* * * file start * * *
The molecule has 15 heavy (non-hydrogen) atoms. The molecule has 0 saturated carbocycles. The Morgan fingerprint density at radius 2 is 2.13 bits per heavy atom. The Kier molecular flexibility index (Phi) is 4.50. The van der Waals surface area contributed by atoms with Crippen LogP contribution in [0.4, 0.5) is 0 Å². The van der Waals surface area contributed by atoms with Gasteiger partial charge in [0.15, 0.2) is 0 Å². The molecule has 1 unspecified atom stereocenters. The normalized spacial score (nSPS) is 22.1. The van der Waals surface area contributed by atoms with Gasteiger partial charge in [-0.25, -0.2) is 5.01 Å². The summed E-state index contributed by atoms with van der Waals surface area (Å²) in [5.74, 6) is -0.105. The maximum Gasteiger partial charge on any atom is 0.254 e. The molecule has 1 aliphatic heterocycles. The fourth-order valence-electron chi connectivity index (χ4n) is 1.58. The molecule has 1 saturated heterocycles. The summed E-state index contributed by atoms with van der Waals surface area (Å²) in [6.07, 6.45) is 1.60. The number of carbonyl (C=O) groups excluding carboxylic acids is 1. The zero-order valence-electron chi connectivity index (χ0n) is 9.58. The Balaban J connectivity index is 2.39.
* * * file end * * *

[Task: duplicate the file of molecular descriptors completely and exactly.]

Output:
The molecule has 15 heavy (non-hydrogen) atoms. The molecule has 0 saturated carbocycles. The Morgan fingerprint density at radius 2 is 2.13 bits per heavy atom. The Kier molecular flexibility index (Phi) is 4.50. The van der Waals surface area contributed by atoms with Crippen LogP contribution in [0.4, 0.5) is 0 Å². The van der Waals surface area contributed by atoms with Gasteiger partial charge in [0.15, 0.2) is 0 Å². The molecule has 1 unspecified atom stereocenters. The normalized spacial score (nSPS) is 22.1. The van der Waals surface area contributed by atoms with Gasteiger partial charge in [-0.25, -0.2) is 5.01 Å². The summed E-state index contributed by atoms with van der Waals surface area (Å²) in [5.74, 6) is -0.105. The maximum Gasteiger partial charge on any atom is 0.254 e. The molecule has 1 aliphatic heterocycles. The fourth-order valence-electron chi connectivity index (χ4n) is 1.58. The molecule has 1 saturated heterocycles. The summed E-state index contributed by atoms with van der Waals surface area (Å²) in [6.07, 6.45) is 1.60. The number of carbonyl (C=O) groups excluding carboxylic acids is 1. The zero-order valence-electron chi connectivity index (χ0n) is 9.58. The Balaban J connectivity index is 2.39.